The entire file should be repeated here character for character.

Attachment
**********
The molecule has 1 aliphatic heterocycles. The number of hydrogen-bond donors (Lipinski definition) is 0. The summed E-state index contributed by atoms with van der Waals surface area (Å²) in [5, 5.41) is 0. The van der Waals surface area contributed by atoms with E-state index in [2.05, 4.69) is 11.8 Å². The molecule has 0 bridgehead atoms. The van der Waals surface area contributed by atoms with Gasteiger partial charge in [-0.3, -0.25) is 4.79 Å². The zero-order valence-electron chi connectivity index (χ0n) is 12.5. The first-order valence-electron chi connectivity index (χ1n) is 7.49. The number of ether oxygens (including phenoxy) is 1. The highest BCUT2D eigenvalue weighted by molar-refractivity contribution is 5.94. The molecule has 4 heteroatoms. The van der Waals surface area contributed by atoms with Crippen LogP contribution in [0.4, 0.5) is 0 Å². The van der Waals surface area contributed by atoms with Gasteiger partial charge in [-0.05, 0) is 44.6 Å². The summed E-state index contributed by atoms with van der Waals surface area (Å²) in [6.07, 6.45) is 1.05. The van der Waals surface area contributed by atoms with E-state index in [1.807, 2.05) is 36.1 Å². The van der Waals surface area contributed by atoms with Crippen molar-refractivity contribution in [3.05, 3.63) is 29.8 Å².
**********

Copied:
The molecule has 1 aliphatic heterocycles. The number of hydrogen-bond donors (Lipinski definition) is 0. The summed E-state index contributed by atoms with van der Waals surface area (Å²) in [5, 5.41) is 0. The van der Waals surface area contributed by atoms with E-state index in [2.05, 4.69) is 11.8 Å². The molecule has 0 bridgehead atoms. The van der Waals surface area contributed by atoms with Gasteiger partial charge in [-0.3, -0.25) is 4.79 Å². The zero-order valence-electron chi connectivity index (χ0n) is 12.5. The first-order valence-electron chi connectivity index (χ1n) is 7.49. The number of ether oxygens (including phenoxy) is 1. The highest BCUT2D eigenvalue weighted by molar-refractivity contribution is 5.94. The molecule has 4 heteroatoms. The van der Waals surface area contributed by atoms with Crippen LogP contribution in [0.4, 0.5) is 0 Å². The van der Waals surface area contributed by atoms with Gasteiger partial charge in [-0.05, 0) is 44.6 Å². The summed E-state index contributed by atoms with van der Waals surface area (Å²) in [6.07, 6.45) is 1.05. The van der Waals surface area contributed by atoms with E-state index in [1.807, 2.05) is 36.1 Å². The van der Waals surface area contributed by atoms with Crippen molar-refractivity contribution in [3.05, 3.63) is 29.8 Å².